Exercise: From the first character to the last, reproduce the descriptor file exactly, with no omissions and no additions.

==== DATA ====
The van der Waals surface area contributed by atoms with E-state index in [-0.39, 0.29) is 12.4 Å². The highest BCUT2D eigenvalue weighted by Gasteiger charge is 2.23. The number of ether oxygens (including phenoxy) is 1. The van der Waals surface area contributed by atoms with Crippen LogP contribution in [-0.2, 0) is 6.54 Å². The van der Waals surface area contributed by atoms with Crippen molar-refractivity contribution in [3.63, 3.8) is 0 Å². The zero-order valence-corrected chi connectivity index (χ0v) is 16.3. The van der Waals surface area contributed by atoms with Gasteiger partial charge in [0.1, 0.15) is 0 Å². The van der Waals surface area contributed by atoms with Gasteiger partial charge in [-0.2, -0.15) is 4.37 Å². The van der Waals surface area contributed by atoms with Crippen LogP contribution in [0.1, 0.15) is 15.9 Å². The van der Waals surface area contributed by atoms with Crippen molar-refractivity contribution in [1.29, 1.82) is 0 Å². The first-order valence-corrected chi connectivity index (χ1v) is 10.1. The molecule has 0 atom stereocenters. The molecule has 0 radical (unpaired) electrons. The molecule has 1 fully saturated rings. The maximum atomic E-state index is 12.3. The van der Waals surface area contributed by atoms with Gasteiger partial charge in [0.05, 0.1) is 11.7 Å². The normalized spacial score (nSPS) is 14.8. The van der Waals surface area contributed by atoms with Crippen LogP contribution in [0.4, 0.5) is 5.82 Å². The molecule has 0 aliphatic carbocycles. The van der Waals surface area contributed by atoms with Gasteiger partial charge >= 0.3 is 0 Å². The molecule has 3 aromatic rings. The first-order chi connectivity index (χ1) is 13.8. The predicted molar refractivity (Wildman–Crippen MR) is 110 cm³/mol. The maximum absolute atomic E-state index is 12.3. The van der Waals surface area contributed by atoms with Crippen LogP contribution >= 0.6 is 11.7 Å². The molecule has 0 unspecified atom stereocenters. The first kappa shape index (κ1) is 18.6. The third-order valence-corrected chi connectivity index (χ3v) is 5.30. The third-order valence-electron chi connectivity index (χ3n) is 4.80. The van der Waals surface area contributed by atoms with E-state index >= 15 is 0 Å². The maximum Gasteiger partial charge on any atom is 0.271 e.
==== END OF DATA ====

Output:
The van der Waals surface area contributed by atoms with E-state index in [-0.39, 0.29) is 12.4 Å². The highest BCUT2D eigenvalue weighted by Gasteiger charge is 2.23. The number of ether oxygens (including phenoxy) is 1. The van der Waals surface area contributed by atoms with Crippen LogP contribution in [-0.2, 0) is 6.54 Å². The van der Waals surface area contributed by atoms with Crippen molar-refractivity contribution in [3.63, 3.8) is 0 Å². The zero-order valence-corrected chi connectivity index (χ0v) is 16.3. The van der Waals surface area contributed by atoms with Gasteiger partial charge in [0.1, 0.15) is 0 Å². The van der Waals surface area contributed by atoms with Gasteiger partial charge in [-0.2, -0.15) is 4.37 Å². The van der Waals surface area contributed by atoms with Crippen LogP contribution in [0.1, 0.15) is 15.9 Å². The van der Waals surface area contributed by atoms with Crippen molar-refractivity contribution in [1.29, 1.82) is 0 Å². The first-order valence-corrected chi connectivity index (χ1v) is 10.1. The molecule has 0 atom stereocenters. The molecule has 0 radical (unpaired) electrons. The molecule has 1 fully saturated rings. The maximum atomic E-state index is 12.3. The van der Waals surface area contributed by atoms with Gasteiger partial charge in [0.05, 0.1) is 11.7 Å². The normalized spacial score (nSPS) is 14.8. The van der Waals surface area contributed by atoms with Crippen LogP contribution in [0.4, 0.5) is 5.82 Å². The molecule has 0 aliphatic carbocycles. The van der Waals surface area contributed by atoms with Gasteiger partial charge >= 0.3 is 0 Å². The molecule has 3 aromatic rings. The first-order chi connectivity index (χ1) is 13.8. The predicted molar refractivity (Wildman–Crippen MR) is 110 cm³/mol. The maximum absolute atomic E-state index is 12.3. The van der Waals surface area contributed by atoms with Crippen LogP contribution >= 0.6 is 11.7 Å². The molecule has 0 unspecified atom stereocenters. The first kappa shape index (κ1) is 18.6. The third-order valence-corrected chi connectivity index (χ3v) is 5.30. The third-order valence-electron chi connectivity index (χ3n) is 4.80. The van der Waals surface area contributed by atoms with E-state index >= 15 is 0 Å². The maximum Gasteiger partial charge on any atom is 0.271 e.